0 Replies Latest reply on Jul 3, 2006 1:46 PM by Kabir Khan

    Advices for inherited methods

    Kabir Khan Master

      I've revisited how bindings for inherited methods work http://jira.jboss.com/jira/browse/JBAOP-154, to be more similar to how overridden methods work.

      class POJO{
       void test();
       void test2();
      }
      
      class Sub1 extends POJO{
      
      }
      
      class Sub2 extends POJO{
       void test();
       void test2();
      }
      
      <aop>
       <bind pointcut="execution(* POJO->*())">
       <interceptor class="A"/>
       </bind>
       <bind pointcut="execution(* Sub*->test())">
       <interceptor class="B"/>
       </bind>
      <aop>
      
      POJO pojo = new POJO();
      pojo.test(); //Gets intercepted by A
      Sub1 sub1 = new Sub1();
      sub1.test(); //Gets intercepted by B
      Sub2 sub2 = new Sub2();
      sub2.test(); //Gets intercepted by B
      


      The one limitation is that the inherited methods must be at least prepared for the hooks to be introduced. I'm happy with how the above example works, but in the case of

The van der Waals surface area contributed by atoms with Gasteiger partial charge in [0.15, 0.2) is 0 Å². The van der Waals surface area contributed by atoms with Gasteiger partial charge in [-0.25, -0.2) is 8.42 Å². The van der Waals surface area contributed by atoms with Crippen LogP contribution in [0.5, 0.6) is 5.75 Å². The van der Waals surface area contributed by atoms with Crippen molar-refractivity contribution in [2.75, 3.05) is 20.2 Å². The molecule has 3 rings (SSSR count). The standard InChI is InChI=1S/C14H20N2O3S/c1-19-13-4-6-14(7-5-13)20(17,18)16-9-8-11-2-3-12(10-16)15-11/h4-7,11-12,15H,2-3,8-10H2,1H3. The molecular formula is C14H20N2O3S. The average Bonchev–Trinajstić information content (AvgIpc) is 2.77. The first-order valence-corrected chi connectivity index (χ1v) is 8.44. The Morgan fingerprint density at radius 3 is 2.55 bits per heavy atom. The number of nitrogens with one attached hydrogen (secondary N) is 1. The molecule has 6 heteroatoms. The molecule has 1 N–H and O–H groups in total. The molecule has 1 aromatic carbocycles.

<bind pointcut="execution(* Sub*->*())">
       <interceptor class="C"/>
       </bind>
      


      C will replace all the bindings for test2(). Semantically it is identical to the first example, but there is scope for unintentionally overriding the wrong thing. I'm wondering if I should maybe only make this functionality available for specifically overridden methods not using wildcards? e.g

       <bind pointcut="execution(* Sub*->*())">
       <interceptor class="C"/>
       </bind>
      


      will only match methods actually overridden in the subclass, and

       <bind pointcut="execution(* Sub*->test2())">
       <interceptor class="C"/>
       </bind>
      


      overrides the chains for test2().